Quick quiz for Memphians, as elections approach: Who's your city councilman?
It's a trick question. You have four city councilpersons representing you: one in your local single-member district, and three more from an overlapping large, multimember "Super District" covering half the city.
Overall there are seven single-member districts covering all of Memphis, with two Super Districts overlaid on top, each electing three councilpersons.
Some of you may know that, but I bet many of you didn't or forgot. And even fewer know exactly how the Super District candidates run. Do they all run against each other? Are there "sub districts" within the Super District?
Actually, neither. Candidates must choose to run for one of three "numbered positions" within each Super District, and then compete only with those candidates who have chosen to run for that numbered position.
Confusing? Yes, and needlessly so. This patchwork quilt could be made simpler and better by switching to 13 single-member districts, as some activists and city council members have urged, and as the county commission did a few years ago.
Under this proposal, each voter would have one city councilman in a small, neighborhood-based district.
In addition to being less confusing, there are other advantages. Each single-member district would have about 50,000 people, compared to the 326,000 people in each Super District. This would make it easier for a voter to get his representative's attention and to affect the outcome of the election. It would also make it easier for an official to communicate with constituents.
Additionally, it would reduce the unfair advantage that incumbents have in elections, making elections more competitive. A dedicated candidate can knock on the doors of likely voters in a district that small and doesn't need a huge campaign war chest to send advertising to hundreds of thousands of people. A less well-funded, less well-known challenger can have a fighting chance. This increased competition would be good for everybody and might even increase turnout.
The resulting redistricting plan would be more representative of the popular will. Any time you carve a city up into districts, there is an imperfect correlation between 1) the city-wide percentage of Republicans versus Democrats, liberals versus conservatives, blacks versus whites, etc., and 2) the number of districts with a majority of Republican/liberal/black voters.
When you have smaller districts and more fine-tuned districting, that correspondence improves. That's why federal courts in civil-rights suits have for decades favored single-member districts and disapproved of multi-member districts, because of their inherent tendency to dilute the minority vote.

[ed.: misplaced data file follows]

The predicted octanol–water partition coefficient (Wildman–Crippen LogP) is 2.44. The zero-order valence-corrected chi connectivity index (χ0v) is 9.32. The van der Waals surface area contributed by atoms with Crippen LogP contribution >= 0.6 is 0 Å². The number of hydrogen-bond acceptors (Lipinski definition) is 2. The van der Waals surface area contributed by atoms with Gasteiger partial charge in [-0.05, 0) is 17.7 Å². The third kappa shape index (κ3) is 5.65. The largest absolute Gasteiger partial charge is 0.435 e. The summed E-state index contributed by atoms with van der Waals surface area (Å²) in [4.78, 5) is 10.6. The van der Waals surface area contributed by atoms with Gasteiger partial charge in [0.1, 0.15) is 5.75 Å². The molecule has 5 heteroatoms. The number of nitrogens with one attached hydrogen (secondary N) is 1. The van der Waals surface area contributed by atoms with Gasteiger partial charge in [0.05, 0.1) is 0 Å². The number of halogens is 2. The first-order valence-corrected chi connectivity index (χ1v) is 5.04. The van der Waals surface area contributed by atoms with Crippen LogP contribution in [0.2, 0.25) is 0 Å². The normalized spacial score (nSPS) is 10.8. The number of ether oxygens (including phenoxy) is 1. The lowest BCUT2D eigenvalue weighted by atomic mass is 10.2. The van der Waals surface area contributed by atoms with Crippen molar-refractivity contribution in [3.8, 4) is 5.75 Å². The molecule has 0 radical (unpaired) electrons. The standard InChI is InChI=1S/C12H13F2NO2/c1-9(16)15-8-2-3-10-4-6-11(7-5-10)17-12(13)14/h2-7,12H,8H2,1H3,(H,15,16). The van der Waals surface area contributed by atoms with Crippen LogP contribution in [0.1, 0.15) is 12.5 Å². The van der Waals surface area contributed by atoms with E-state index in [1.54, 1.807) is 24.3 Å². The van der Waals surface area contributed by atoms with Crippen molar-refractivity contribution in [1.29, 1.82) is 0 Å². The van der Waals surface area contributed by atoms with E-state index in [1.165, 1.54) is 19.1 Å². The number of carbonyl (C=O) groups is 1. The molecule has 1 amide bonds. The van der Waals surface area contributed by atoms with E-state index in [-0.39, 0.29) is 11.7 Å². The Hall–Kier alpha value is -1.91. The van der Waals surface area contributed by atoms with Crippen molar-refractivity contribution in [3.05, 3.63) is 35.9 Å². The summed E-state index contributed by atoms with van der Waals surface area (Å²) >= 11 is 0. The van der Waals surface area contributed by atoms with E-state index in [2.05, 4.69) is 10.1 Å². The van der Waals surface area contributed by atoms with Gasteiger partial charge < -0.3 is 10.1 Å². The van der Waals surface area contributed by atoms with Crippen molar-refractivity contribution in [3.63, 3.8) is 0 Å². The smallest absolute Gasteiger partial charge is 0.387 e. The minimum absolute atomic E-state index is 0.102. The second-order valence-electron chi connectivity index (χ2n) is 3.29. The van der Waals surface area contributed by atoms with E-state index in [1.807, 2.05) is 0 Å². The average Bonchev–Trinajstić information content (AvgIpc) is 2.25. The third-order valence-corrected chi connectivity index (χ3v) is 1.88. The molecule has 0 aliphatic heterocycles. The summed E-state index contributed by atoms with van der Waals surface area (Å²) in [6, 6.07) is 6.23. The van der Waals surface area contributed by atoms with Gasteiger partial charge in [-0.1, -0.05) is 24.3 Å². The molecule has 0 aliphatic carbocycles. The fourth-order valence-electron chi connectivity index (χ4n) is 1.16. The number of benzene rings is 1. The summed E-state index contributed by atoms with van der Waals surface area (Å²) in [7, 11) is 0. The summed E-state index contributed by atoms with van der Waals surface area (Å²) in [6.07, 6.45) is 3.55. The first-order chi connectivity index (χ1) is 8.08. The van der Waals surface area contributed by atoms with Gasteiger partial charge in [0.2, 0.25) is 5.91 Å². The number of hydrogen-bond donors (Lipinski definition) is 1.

Advocates of the current system say that single-member district representatives tend to have a parochial focus on the narrow concerns of their small area, and that you need the counterbalance of Super-District representatives to take the larger, city-wide view.
This is a valid point, but I'm unsure how much it works in practice. I served on a county commission with one single-member district and four multi-member districts. I did not see this feared dynamic of geographic parochialism at work.
Also, the new county commission has now converted from a mixed single- and multi-member district approach to 13 single-member districts. (Full disclosure: They did this at my urging.) I have seen no rise in parochialism.
Anyway, Memphis doesn't use city-wide, at-large districts; we have one Super District for (whiter, richer) eastern Memphis, and one for (blacker, poorer) western Memphis. So, rather than a Memphis-wide view, those representatives are encouraged to take an East Memphis-versus western-Memphis view.
Another argument for the current system is that voters get to vote for four councilpersons rather than one. Converting to single-member districts would, in effect, be taking away three of your votes.
This, too, is a valid concern. But with the state of voter confusion about the city council system and the 326,000-person size of our Super Districts, I wonder just how empowering those three extra votes are. Does their theoretical value outweigh the new proposal's advantages in curbing voter confusion, increasing electoral competitiveness, facilitating constituent-representative communication, and making the overall redistricting plan more representative?
On balance, I lean toward neighborhood-based representation. It's a change that the city council could make with a charter amendment to be presented to the voters in a future election. As you prepare for next month's city council elections, ask your city council candidates what they think, and think about it yourself as you work your way through that ballot. Steven Mulroy is Associate Dean at the University of Memphis' law school.